These rules enable you to keep specific data (not all) for a certain amount of time. You can also set as many custom rules as you need for your organization.

For each service, you can set retention rules to ‘indefinite’ or select a date range from 1-36,500 days.

  • Gmail and Groups: You can set custom rules by company unit, date ranges, and specific search terms.
  • Drive and Meet: Set by your company’s unit and define expiration based on last modified dates and created dates, or trashed dates.
  • Chat and classic Hangouts: Set by company unit or for all Chat spaces.
  • Google Voice: Set by company unit and data type.

It’s important to note that Vault only offers retention coverage for some of Google Workspaces apps, and doesn’t retain calendars or contacts.

Where Google Vault Falls Short

While these functions are important, Vault is not a solution for backup.

Here’s why: Vault doesn’t create a secondary copy of your data independent of Google—so you have a single point of failure.

If something happens to Google servers, which happens more than you think, you are out of luck. Many mistakenly believe there is no need to back up data created in the cloud. However, storing data in a single cloud is just as risky as only performing backups locally. This is why many organizations take a “3, 2, 1” approach to backup (3 copies, 2 formats, 1 offsite copy).

How Backupify can Work for You

Backupify is purpose-built to efficiently secure, protect, and backup your data. Backupify gives users an independent copy of Google Workspace data with automated backups to the Datto Cloud three times a day (with the option to force a backup at any time).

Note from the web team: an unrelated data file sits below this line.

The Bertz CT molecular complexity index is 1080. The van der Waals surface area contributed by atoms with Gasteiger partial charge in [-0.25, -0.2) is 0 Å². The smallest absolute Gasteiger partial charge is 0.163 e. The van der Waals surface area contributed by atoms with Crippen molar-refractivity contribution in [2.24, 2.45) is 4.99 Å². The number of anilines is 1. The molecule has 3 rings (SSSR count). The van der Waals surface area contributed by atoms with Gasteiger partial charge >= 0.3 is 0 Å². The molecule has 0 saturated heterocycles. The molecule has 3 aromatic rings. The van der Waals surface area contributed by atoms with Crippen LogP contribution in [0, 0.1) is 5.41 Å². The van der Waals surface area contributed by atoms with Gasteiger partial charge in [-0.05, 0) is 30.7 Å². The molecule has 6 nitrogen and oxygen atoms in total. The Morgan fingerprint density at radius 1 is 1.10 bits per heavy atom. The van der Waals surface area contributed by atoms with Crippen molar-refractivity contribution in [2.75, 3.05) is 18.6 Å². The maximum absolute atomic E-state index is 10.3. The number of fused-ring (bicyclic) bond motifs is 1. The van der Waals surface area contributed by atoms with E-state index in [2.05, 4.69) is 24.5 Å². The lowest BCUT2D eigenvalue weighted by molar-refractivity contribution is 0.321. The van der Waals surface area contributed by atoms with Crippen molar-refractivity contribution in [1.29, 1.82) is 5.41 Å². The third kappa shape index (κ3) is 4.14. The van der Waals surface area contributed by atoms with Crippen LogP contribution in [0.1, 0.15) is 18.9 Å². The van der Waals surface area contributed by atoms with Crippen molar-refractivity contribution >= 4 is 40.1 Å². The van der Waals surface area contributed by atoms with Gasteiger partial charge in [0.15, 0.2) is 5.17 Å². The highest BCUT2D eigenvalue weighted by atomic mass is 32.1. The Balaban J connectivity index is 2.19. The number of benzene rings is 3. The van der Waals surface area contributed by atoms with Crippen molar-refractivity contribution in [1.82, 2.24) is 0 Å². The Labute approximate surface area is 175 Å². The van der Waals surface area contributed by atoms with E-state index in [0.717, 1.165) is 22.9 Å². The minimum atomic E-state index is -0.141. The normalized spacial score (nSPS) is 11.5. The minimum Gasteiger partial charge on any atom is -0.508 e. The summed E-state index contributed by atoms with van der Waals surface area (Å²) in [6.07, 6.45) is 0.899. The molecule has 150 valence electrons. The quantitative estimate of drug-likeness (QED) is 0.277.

It also provides more comprehensive coverage than Google services. In addition to email, Backupify protects users’ contacts, Drive, documents, calendars, and Google Sites.

Backupify is designed to restore files and emails quickly. It maintains label structures, so there is no need to rebuild complex file structures when restoring Google Workspace data. This dramatically improves restore time, especially for larger restores. The user interface is designed to mimic the Google Workspace environment, which makes it easy for users to restore their own documents without submitting helpdesk tickets.

Because Vault is not designed for operational restores, these processes can be complex and time-consuming. For example, to restore an email, you must first export the email from Vault, then use a third-party tool to move the email back into Gmail.

The Bottom Line

Google Vault preserves email and offers the ability to search Drive for eDiscovery and compliance purposes. Backupify, on the other hand, offers a straightforward way to back up and restore deleted or corrupted Google Workspace data. As such, many organizations should use them side-by-side, Vault for compliance and Backupify for data protection.

To learn more about Backupify for Google Workspace, check out the product page or start a free trial today.